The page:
Can your online activity violate a restraining order?

On Behalf of | Jun 29, 2023 | Blog, Criminal justice |

In today’s digital age, our lives extend far beyond physical boundaries. Activities online hold as much weight as those in the physical world. In Arkansas, you might wonder whether your online activities can violate a restraining order, especially since most restraining orders explicitly mention physical contact or proximity.

You need to understand how a restraining order works and how your online behavior could potentially breach its conditions.

Restraining order conditions and online conduct

A restraining order generally prohibits a person from making any contact, whether direct or indirect, with the individual who sought the order. This extends to all forms of communication, including digital or online channels. Sending messages, emails or attempting to reach the individual through social media platforms counts as contact. Even liking or commenting on the individual’s posts can be a violation of the restraining order, given that these actions can be indirect contact.

Online harassment and restraining orders

Online harassment, commonly known as cyberstalking, is a form of harassment conducted through digital channels. In Arkansas, the law considers cyberstalking a serious offense and a restraining order can apply to online harassment. Any activity that makes the protected person feel threatened or harassed, such as tagging them in threatening posts, sharing their personal information or creating fake profiles to interact with them, can violate a restraining order.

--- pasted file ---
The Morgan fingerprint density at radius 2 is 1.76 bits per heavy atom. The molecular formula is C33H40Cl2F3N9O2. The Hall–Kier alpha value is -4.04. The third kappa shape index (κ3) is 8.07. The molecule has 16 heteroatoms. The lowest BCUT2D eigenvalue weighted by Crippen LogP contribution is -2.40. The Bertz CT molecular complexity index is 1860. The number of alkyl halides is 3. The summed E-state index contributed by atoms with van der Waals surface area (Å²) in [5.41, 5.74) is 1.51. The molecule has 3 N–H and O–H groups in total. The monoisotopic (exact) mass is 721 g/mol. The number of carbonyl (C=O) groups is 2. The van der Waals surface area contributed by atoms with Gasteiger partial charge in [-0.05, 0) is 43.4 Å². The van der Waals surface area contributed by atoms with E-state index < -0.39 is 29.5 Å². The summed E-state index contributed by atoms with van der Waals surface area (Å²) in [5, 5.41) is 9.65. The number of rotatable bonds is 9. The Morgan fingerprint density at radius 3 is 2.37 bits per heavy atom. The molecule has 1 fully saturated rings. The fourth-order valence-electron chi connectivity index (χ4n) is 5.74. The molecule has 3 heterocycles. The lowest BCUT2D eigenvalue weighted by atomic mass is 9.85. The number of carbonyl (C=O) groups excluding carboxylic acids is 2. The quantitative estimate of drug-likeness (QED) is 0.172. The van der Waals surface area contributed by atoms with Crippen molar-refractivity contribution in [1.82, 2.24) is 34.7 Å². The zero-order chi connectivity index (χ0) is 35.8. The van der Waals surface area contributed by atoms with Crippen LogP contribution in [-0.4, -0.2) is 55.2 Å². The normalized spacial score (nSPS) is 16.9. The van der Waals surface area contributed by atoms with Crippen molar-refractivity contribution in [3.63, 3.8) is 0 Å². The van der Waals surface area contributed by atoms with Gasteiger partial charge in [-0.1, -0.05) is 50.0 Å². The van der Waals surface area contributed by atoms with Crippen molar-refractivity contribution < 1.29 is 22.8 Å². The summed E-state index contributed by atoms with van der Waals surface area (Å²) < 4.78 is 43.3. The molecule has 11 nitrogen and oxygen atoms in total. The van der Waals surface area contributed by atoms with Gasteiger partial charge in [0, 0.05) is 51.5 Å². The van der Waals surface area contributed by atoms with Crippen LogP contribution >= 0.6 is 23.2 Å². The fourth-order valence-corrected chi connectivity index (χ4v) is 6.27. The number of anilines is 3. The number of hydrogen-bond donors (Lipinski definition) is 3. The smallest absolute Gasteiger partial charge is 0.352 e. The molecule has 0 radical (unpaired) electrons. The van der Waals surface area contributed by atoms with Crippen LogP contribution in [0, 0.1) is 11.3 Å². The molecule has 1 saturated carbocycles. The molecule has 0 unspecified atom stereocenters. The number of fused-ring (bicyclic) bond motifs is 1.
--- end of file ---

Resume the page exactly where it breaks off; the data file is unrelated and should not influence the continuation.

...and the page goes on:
Compliance with the restraining order

The best way to ensure that you do not violate your restraining order online is to avoid any interaction, direct or indirect, with the protected individual. Refrain from visiting their online profiles, posting about them or attempting to communicate with them through any digital platform. If you share mutual friends or online spaces, be cautious about what you post to avoid any potential indirect contact.

Arkansas law considers online activity when enforcing restraining orders. Any form of contact or harassment, whether it happens online or offline, can lead to a violation. which can lead to severe consequences.